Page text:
Roundel from England, ca. 1600. From the V&A Museum:
The 16th-century Reformation had dire consequences for stained-glass making in England. Throughout the period, Puritan hostility to ‘distractive’ imagery in stained glass meant that church windows suffered neglect and were often a target for vandalism. New stained glass was almost exclusively ordered for domestic interiors. Its subjects were restricted to non-biblical imagery such as heraldry and moral messages. True stained glass was increasingly replaced by enamel-painted white glass, the making of which fell to Dutch and German artists.
This roundel belongs to a group of panels painted with moralising images and accompanying Latin inscriptions. The inscriptions are taken from such literary sources as the Bible and the works of the Roman poet Horace (65-8 BC). Death and judgement were preoccupations of the Christian faith and were particularly popular subjects for glazing programmes from the 14th century onwards.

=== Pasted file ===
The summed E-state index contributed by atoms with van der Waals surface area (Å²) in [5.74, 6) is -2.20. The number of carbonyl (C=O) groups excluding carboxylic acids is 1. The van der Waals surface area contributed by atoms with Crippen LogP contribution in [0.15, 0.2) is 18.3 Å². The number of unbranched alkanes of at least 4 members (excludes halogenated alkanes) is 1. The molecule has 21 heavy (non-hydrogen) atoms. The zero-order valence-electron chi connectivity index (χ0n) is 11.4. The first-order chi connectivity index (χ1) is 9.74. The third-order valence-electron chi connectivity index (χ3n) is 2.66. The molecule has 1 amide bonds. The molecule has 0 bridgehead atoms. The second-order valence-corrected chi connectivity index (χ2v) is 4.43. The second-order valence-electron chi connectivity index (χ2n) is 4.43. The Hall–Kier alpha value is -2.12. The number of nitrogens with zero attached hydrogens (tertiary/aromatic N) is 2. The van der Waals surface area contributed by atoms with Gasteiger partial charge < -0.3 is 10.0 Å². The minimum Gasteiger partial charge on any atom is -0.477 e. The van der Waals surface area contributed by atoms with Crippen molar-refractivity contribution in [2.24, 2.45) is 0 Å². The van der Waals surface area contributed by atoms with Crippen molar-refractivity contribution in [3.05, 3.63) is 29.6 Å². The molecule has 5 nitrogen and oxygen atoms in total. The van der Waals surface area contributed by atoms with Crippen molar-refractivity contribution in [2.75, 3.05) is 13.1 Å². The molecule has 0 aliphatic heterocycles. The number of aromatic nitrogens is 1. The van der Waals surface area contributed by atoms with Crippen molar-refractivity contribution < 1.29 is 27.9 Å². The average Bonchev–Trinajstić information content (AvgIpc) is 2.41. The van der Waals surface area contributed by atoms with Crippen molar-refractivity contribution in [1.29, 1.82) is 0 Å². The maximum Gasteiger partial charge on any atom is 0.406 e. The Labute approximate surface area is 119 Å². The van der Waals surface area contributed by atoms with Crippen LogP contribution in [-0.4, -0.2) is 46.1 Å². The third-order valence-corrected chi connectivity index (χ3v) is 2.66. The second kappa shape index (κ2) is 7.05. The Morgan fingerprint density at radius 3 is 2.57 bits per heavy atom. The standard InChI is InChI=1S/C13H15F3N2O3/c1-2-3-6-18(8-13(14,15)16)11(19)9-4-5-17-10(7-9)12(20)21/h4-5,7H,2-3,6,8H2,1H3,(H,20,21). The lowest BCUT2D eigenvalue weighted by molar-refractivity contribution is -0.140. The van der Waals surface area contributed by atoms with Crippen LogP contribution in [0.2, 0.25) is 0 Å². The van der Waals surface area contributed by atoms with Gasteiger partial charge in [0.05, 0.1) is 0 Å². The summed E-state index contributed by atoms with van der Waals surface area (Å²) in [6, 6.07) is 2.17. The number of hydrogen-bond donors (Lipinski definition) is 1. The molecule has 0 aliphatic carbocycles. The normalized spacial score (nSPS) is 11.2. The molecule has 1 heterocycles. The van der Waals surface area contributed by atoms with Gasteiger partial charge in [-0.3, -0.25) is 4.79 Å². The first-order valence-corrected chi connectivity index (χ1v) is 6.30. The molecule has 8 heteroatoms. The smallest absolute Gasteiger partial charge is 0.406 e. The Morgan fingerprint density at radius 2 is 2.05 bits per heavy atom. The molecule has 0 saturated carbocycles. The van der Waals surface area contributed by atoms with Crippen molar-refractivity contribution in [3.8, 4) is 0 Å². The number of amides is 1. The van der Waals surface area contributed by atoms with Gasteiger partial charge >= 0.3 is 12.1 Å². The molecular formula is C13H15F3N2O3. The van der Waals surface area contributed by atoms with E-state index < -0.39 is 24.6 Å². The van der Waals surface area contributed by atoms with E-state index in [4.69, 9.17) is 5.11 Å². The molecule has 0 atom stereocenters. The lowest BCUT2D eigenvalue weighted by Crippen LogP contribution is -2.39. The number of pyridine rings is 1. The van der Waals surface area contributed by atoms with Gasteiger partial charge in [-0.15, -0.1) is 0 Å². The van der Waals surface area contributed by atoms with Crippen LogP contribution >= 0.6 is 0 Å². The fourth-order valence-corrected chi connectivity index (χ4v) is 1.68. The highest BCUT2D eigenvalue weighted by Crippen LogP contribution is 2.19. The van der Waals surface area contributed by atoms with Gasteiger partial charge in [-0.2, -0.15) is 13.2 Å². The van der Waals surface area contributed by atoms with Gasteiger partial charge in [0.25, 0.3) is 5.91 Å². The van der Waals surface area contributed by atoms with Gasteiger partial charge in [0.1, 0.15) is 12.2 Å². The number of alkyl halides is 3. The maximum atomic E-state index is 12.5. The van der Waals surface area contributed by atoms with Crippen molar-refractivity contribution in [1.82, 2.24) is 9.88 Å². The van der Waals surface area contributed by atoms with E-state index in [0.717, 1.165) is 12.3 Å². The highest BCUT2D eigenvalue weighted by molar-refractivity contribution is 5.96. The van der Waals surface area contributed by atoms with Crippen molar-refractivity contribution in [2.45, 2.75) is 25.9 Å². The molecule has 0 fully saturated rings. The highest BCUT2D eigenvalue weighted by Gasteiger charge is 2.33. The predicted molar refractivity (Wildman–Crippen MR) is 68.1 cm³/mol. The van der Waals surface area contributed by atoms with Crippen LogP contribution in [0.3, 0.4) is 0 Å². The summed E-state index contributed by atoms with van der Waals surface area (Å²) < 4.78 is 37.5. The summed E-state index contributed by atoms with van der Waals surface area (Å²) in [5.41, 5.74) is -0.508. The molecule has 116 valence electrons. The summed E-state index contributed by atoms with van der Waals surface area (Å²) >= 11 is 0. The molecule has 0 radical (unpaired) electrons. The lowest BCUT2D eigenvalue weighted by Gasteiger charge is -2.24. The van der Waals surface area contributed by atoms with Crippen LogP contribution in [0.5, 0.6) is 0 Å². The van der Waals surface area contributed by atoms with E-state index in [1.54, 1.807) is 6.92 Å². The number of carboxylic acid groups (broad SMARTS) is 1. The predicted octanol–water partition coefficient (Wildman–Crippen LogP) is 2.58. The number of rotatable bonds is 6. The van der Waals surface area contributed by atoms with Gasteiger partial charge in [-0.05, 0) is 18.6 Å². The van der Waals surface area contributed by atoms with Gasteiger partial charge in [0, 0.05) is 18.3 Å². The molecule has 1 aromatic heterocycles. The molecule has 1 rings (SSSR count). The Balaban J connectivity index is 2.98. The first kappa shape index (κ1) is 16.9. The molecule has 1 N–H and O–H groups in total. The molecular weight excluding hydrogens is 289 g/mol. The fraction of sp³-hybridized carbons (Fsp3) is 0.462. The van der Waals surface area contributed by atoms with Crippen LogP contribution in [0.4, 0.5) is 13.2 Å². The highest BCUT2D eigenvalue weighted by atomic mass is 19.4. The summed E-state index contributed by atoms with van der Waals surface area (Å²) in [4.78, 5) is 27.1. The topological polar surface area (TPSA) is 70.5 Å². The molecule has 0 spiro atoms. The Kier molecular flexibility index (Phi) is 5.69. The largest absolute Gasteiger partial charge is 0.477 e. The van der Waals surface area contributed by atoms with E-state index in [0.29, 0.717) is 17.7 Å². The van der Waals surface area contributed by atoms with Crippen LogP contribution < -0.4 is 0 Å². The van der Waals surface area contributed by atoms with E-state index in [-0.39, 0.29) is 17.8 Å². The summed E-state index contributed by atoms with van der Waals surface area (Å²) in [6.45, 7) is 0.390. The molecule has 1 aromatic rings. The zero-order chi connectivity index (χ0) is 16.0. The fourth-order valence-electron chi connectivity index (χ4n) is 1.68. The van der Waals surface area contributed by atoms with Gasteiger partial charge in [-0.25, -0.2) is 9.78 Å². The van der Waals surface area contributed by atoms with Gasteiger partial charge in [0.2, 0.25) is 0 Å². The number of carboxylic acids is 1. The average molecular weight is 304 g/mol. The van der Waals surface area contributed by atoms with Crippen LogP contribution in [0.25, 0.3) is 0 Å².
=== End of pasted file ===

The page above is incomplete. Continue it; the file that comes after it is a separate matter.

And of course:
The skull on this panel was a familiar reminder of death (memento mori). The hourglass represented the passage of time and the open Bible encouraged the viewer to lead a virtuous Christian life. The candle symbolised the fragility of life which could be snuffed out in an instant.